# Michelson interferometr electromagnetic wave formula [duplicate]

I don't understand why we use this formula:  I mean, why we ignore $$\omega\cdot t$$ part.

I mean, why we ignore $$\omega\cdot t$$ part.

If you use the real representation

$$E\left(x,t\right)=\dfrac{1}{2}E_{0}\cos\left(kL_{1}-\omega t\right)+\dfrac{1}{2}E_{0}\cos\left(kL_{2}-\omega t\right)=E_{0}\cos\left(k\dfrac{L_{1}+L_{2}}{2}-\omega t\right)\cos\left(k\dfrac{L_{1}-L_{2}}{2}\right)$$

The oscillations in time of an electric field in the optical domain are so fast, our eyes and also electronic detectors just can't catch them. What you actually see is the time average of the intensity $$I=\left<\left|E\left(x,t\right)\right|^{2}\right>_{t}$$. Since $$\left<\cos^{2}\omega t\right>=\frac{1}{2}$$ over one period of oscillation, you get

$$I=\left<\left|E\left(x,t\right)\right|^{2}\right>_{t}=\dfrac{1}{2}\left|E_{0}\right|^{2}\cos^{2}\left(\dfrac{k\Delta L}{2}\right)=\dfrac{1}{4}\left|E_{0}\right|^{2}\left(1+\cos\left(k\Delta L\right)\right)$$

As you can see, including time just gives you an additional numerical factor and doesn't change the spatial interference pattern. Therefore, in most calculations you just ignore it.

• I have another question. Can you tell me why amplitude of splitted wave is $\frac{1}{2}E_{0}$? I thought intensity is divided in half not amplitude of wave. Am I right? – Artur Owczarek Jun 17 '19 at 12:33
• @ArturOwczarek Of course, I just used it because it is convenient the resulting sum of the two has amplitude $E_{0}$ without a factor. – eranreches Jun 17 '19 at 12:36
• So in the quoted fragment of book is mistake? It should be $\frac{1}{\sqrt{2}}\varepsilon_{0}$? – Artur Owczarek Jun 17 '19 at 13:06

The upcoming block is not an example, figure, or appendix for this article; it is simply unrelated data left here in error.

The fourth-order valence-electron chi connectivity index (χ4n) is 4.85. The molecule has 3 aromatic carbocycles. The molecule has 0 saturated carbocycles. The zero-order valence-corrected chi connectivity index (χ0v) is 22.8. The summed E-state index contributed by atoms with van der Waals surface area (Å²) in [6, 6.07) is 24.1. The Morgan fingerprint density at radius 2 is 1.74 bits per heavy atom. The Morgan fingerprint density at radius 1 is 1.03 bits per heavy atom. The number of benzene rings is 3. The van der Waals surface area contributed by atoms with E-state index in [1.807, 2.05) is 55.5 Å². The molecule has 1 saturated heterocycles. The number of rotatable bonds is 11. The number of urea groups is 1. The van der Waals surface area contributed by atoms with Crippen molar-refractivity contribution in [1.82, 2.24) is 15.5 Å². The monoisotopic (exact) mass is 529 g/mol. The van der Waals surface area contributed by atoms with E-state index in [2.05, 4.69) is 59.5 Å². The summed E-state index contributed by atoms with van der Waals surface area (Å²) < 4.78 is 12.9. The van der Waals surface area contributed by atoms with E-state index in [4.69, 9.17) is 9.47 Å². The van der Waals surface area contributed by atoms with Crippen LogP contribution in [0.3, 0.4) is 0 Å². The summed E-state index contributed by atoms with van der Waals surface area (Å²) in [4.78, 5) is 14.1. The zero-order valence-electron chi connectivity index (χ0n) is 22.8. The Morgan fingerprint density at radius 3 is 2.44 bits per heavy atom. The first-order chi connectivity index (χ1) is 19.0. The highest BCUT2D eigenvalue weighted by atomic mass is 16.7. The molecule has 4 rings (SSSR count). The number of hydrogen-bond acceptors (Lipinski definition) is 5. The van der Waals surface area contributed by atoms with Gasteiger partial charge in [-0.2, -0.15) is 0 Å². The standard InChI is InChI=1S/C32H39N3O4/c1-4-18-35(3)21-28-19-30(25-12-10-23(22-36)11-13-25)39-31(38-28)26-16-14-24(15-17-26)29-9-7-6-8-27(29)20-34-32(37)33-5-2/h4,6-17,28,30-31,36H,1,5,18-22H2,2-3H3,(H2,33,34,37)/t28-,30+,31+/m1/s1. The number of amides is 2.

• I think they use $\varepsilon=\frac{1}{2}\varepsilon_{0}e^{ikx}$ because then $\varepsilon+\varepsilon^{\ast}=\varepsilon_{0}\cos kx$. – eranreches Jun 17 '19 at 13:13
• But at first, it is written that input beam has amplitude $\varepsilon_{0}$. Later it is only shown the conditions when field maxima and minima occurs. There is no use $\varepsilon+\varepsilon^{*}=\varepsilon_{0}cos{kx}$. So I think there is mistake, but I'm not sure and I ask you. :) – Artur Owczarek Jun 17 '19 at 13:33

I mean, why we ignore $$\omega\cdot t$$ part.

So why did you not ask this question when the double slit arrangement was being discussed and the positions of maxima and minima were found?

In both cases you need to find the resultant at a certain position of two superposing waves which have the same frequency, $$\omega$$, but differ in phase (and amplitude).

The resultant wave at the position in question will have the same frequency as the two superposing waves and an amplitude which depends on the phases (and amplitudes) of the superposing waves.

This is equivalent to saying that $$e^{-i\omega t}$$ is common to each term in the equation $$\mathcal E^{\rm out}= \mathcal E_1 + \mathcal E_2$$ and can be cancelled out.